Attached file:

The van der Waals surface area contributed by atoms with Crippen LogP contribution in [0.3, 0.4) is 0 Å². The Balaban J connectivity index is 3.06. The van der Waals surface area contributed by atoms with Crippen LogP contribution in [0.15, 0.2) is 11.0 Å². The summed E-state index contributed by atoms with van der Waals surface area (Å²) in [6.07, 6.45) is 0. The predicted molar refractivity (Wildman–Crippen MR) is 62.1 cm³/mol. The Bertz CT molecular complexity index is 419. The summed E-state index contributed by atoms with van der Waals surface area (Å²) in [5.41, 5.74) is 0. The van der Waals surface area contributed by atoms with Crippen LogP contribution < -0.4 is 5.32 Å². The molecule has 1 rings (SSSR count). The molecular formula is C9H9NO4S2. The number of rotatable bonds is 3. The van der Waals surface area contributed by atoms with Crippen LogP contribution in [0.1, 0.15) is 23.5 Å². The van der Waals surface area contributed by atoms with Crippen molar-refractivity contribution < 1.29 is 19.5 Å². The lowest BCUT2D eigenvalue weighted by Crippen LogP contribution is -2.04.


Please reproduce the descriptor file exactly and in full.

The van der Waals surface area contributed by atoms with Crippen LogP contribution in [0.3, 0.4) is 0 Å². The Balaban J connectivity index is 3.06. The van der Waals surface area contributed by atoms with Crippen LogP contribution in [0.15, 0.2) is 11.0 Å². The summed E-state index contributed by atoms with van der Waals surface area (Å²) in [6.07, 6.45) is 0. The predicted molar refractivity (Wildman–Crippen MR) is 62.1 cm³/mol. The Bertz CT molecular complexity index is 419. The summed E-state index contributed by atoms with van der Waals surface area (Å²) in [5.41, 5.74) is 0. The van der Waals surface area contributed by atoms with Crippen LogP contribution < -0.4 is 5.32 Å². The molecule has 1 rings (SSSR count). The molecular formula is C9H9NO4S2. The number of rotatable bonds is 3. The van der Waals surface area contributed by atoms with Crippen LogP contribution in [0.1, 0.15) is 23.5 Å². The van der Waals surface area contributed by atoms with Crippen molar-refractivity contribution < 1.29 is 19.5 Å². The lowest BCUT2D eigenvalue weighted by Crippen LogP contribution is -2.04.